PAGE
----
Ron Johnson on farm bailout: "This is becoming more and more like a Soviet-type of economy here"

Soviet economy very patriotic, comrade. Self-reliant, like North Korea. All winners, no losers.

To Johnson and every other Republican in Congress: Please, please stop talking. The only thing less dignified than doing nothing and staying silent while Trump wrecks U.S. trade policy is doing nothing and complaining. It’s advertising your impotence. Literally no one, left or right, expects the GOP on the Hill to do a thing about this.

The only comment any Republican in the House or Senate needs to make when asked about the bailout is right here. We bought the ticket, now we take the ride.

“This is becoming more and more like a Soviet-type of economy here: Commissars deciding who’s going to be granted waivers, commissars in the administration figuring out how they’re going to sprinkle around benefits,” said Sen. Ron Johnson (R-Wis.). “I’m very exasperated. This is serious.”

“Taxpayers are going to be asked to initial checks to farmers in lieu of having a trade policy that actually opens and expands more markets. There isn’t anything about this that anybody should like,” said Sen. John Thune of South Dakota, the No. 3 GOP leader. He suggested the new spending might need to be offset by cuts in other funding areas

“You put people in the poorhouse and provide them aid. What you need to do is not put them in the poorhouse,” Corker said. “They put in place a policy that requires farmers to go on welfare.”

After Senate Republicans met privately on Tuesday, Corker fumed over the lack of response to the president’s trade polices from the Republican Congress. “It’s hard to believe there’s not an outright revolt in Congress,” he said.

Literally nothing is easier to believe. Stop talking, Bob Corker. And you too, John Thune: Hush. I predicted in this morning’s post that not only will Republicans go along with the farm bailout, however grudgingly, but they’ll authorize funding for new bailouts as the trade war drags on and other American industries begin to sink. You can see the wheels already turning in Thune’s mind about that. “Maybe the bailout will be okay if we can offset it with spending cuts elsewhere…” You’ll hear that logic again in the not-distant future. And possibly again, and again.

Another unintentionally funny bit from the Politico story quoted above is Corker, Toomey, and Flake hoping that their bill to claw back tariff power from Trump might “pick up new steam” after this morning’s fiasco. You think? All-out nuclear exchange between the White House and McConnell’s caucus three months before the midterms on Trump’s pet issue of protectionism? Because I’m thinking … no. I’m also wondering how Schumer would play that if it came to a vote. The obvious thing to do would be to vote yes: Not only would that undo Trump’s bad policy, it would stoke a Republican civil war by helping McConnell stick it to Trump on trade. Even protectionist-minded lefties would enjoy watching the White House get humiliated by its own party in Congress.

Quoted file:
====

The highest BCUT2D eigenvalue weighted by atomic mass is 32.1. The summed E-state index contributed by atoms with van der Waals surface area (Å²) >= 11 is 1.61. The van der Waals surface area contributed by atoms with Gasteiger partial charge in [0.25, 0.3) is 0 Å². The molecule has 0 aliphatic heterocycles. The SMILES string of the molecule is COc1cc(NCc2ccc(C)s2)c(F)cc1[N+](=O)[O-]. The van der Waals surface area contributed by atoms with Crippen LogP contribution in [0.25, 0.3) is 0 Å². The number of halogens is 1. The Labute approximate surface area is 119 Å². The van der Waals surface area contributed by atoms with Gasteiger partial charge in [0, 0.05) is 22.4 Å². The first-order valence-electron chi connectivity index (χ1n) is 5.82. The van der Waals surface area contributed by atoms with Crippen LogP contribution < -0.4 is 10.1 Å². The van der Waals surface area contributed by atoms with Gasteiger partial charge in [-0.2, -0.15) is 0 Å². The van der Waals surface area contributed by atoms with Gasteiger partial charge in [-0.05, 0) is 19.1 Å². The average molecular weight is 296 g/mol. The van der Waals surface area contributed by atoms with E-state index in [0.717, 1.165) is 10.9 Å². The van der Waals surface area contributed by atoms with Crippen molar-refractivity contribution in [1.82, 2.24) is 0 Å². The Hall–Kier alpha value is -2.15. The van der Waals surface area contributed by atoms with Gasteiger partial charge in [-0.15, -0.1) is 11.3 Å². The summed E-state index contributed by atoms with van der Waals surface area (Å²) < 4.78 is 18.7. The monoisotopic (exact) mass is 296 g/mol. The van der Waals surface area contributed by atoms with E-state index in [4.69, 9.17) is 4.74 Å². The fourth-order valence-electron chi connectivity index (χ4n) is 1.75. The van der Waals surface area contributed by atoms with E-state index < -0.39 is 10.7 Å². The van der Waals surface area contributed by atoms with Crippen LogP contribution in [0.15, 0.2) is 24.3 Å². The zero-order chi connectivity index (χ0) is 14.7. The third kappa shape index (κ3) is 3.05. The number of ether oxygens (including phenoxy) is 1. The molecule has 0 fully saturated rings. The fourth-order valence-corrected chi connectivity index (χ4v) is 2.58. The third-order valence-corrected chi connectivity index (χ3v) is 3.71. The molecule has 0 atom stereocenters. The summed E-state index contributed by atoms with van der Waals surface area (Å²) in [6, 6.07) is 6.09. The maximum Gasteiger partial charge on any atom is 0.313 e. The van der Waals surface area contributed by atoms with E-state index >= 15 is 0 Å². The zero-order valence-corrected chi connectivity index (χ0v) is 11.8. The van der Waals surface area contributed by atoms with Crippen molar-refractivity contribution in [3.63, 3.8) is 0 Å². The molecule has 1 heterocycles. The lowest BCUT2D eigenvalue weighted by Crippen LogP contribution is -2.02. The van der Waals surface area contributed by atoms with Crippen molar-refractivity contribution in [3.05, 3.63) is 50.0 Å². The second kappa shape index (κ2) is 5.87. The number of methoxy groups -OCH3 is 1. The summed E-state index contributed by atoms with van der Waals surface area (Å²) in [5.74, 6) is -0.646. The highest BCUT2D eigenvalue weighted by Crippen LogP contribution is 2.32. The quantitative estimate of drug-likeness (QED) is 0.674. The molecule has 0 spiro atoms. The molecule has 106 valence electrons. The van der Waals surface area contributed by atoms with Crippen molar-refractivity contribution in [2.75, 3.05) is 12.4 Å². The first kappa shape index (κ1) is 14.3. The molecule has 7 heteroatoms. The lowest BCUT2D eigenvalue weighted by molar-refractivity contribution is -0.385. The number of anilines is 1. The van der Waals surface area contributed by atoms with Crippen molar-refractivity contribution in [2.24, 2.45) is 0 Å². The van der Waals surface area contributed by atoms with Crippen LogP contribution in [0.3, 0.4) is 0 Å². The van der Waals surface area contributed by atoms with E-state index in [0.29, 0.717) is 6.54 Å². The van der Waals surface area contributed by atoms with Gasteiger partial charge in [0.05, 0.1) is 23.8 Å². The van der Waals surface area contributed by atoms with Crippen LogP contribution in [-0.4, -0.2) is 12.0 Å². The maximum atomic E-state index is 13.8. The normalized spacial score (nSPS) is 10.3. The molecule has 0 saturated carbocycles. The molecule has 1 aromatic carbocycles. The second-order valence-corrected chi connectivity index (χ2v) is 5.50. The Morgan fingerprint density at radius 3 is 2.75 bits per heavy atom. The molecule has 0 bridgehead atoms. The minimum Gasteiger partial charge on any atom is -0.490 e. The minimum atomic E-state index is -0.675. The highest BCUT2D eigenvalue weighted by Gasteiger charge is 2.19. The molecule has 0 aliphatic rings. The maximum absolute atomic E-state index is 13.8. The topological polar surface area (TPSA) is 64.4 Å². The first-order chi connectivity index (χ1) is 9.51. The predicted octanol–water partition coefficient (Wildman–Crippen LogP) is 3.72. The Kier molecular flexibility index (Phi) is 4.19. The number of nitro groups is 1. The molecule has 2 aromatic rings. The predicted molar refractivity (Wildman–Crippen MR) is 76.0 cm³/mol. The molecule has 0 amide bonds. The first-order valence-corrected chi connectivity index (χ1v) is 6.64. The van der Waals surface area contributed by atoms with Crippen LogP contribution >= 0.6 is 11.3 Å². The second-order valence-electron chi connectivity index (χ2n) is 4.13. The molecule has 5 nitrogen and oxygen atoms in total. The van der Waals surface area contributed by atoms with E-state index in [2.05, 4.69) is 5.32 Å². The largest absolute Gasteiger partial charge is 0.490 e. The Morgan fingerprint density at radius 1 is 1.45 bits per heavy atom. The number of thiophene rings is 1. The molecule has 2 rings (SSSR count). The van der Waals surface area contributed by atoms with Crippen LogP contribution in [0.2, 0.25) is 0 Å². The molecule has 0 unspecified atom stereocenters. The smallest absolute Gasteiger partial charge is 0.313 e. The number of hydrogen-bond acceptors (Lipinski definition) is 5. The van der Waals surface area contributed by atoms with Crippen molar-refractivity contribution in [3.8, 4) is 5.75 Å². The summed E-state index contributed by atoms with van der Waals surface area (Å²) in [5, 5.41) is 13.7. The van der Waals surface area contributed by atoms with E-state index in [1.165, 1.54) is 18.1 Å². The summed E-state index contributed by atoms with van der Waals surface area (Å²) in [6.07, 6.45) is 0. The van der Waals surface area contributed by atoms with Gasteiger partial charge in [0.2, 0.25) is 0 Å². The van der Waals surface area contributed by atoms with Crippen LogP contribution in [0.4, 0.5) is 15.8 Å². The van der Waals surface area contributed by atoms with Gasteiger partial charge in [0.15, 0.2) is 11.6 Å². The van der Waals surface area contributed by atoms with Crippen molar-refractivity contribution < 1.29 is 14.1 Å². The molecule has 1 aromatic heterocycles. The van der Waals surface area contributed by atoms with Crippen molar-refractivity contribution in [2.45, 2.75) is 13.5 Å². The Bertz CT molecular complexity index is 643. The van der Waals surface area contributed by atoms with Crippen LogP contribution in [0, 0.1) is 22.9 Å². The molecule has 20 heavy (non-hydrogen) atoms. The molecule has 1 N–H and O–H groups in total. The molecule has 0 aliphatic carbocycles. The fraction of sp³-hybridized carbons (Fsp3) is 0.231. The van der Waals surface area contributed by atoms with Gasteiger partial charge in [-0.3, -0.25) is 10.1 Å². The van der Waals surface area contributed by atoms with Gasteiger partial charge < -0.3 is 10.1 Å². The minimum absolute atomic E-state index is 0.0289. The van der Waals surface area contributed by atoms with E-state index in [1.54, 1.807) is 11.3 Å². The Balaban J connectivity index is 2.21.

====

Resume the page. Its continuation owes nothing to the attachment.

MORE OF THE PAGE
But then I think, what if Schumer instructed his caucus to vote no? Because there are benefits to that too — namely, forcing Trump’s party to live with his own damaging, dunderheaded trade policies. The risk to Democrats in blocking a bill to remove Trump’s trade power would be that they’d share blame for any ensuing economic woes caused by Trump’s protectionism. You can imagine what McConnell would say: “We tried to set things right on trade and were willing to take on the president to do it, but Chuck Schumer and his party wouldn’t let us.” *Potentially* that’d be a godsend for the congressional GOP, letting them point the finger at the Dems for any tariff-related economic slowdown before the midterms. But the risk to Schumer that voters would be persuaded by that message is small, I think. Trump dominates American politics and political media so totally, and has been so outspoken on the virtues of trade war, that I don’t think there’s anything McConnell could do to refocus the spotlight on Democrats if they blocked a Republican bill that would end that war. Schumer could simply say, as he said during the child-separation fracas, that this is a Republican-caused problem and therefore it’s incumbent on Republicans to solve it. If Trump wants to end the trade war himself, Democrats will applaud. Otherwise, let the congressional GOP live with the consequences of his policies.

I can’t figure what Schumer would do. There’s certainly a nonzero chance that Corker’s bill to end Trump’s “national security” power over tariffs would be filibustered and the GOP would be stuck with trade war unto death. We bought the ticket, now we take the ride.

Here’s Trump at the VFW this morning urging farmers to be patient. Just a matter of time before his master battle plan for total trade victory succeeds.

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David Strom 2:31 PM on October 04, 2022
David Strom 1:31 PM on October 04, 2022